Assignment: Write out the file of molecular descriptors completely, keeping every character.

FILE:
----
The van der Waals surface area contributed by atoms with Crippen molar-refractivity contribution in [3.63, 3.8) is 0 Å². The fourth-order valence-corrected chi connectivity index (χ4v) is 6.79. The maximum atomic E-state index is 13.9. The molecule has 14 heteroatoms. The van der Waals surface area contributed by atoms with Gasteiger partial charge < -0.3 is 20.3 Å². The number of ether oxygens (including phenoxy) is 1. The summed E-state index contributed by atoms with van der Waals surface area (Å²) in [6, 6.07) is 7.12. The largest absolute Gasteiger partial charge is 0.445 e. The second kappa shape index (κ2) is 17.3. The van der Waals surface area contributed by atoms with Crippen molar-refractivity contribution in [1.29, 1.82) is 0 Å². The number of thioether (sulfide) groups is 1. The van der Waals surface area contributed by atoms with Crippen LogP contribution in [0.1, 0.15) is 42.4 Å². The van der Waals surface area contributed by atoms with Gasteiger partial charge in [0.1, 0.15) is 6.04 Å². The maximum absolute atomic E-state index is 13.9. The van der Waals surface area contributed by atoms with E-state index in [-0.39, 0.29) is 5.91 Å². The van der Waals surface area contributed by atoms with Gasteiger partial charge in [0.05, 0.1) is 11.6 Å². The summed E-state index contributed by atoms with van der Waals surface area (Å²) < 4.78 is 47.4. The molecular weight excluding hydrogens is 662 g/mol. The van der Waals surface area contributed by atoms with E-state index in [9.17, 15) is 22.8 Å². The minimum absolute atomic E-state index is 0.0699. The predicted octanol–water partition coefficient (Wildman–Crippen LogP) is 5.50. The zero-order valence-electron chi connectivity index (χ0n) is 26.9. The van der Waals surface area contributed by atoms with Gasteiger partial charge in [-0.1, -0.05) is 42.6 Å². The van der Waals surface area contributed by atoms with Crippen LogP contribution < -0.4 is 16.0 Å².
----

The van der Waals surface area contributed by atoms with Crippen molar-refractivity contribution in [3.63, 3.8) is 0 Å². The fourth-order valence-corrected chi connectivity index (χ4v) is 6.79. The maximum atomic E-state index is 13.9. The molecule has 14 heteroatoms. The van der Waals surface area contributed by atoms with Gasteiger partial charge < -0.3 is 20.3 Å². The number of ether oxygens (including phenoxy) is 1. The summed E-state index contributed by atoms with van der Waals surface area (Å²) in [6, 6.07) is 7.12. The largest absolute Gasteiger partial charge is 0.445 e. The second kappa shape index (κ2) is 17.3. The van der Waals surface area contributed by atoms with Crippen molar-refractivity contribution in [1.29, 1.82) is 0 Å². The number of thioether (sulfide) groups is 1. The van der Waals surface area contributed by atoms with Crippen LogP contribution in [0.1, 0.15) is 42.4 Å². The van der Waals surface area contributed by atoms with Gasteiger partial charge in [0.1, 0.15) is 6.04 Å². The maximum absolute atomic E-state index is 13.9. The van der Waals surface area contributed by atoms with E-state index in [-0.39, 0.29) is 5.91 Å². The van der Waals surface area contributed by atoms with Gasteiger partial charge in [0.05, 0.1) is 11.6 Å². The summed E-state index contributed by atoms with van der Waals surface area (Å²) < 4.78 is 47.4. The molecular weight excluding hydrogens is 662 g/mol. The van der Waals surface area contributed by atoms with E-state index in [9.17, 15) is 22.8 Å². The minimum absolute atomic E-state index is 0.0699. The predicted octanol–water partition coefficient (Wildman–Crippen LogP) is 5.50. The zero-order valence-electron chi connectivity index (χ0n) is 26.9. The van der Waals surface area contributed by atoms with Gasteiger partial charge in [-0.1, -0.05) is 42.6 Å². The van der Waals surface area contributed by atoms with Crippen LogP contribution < -0.4 is 16.0 Å².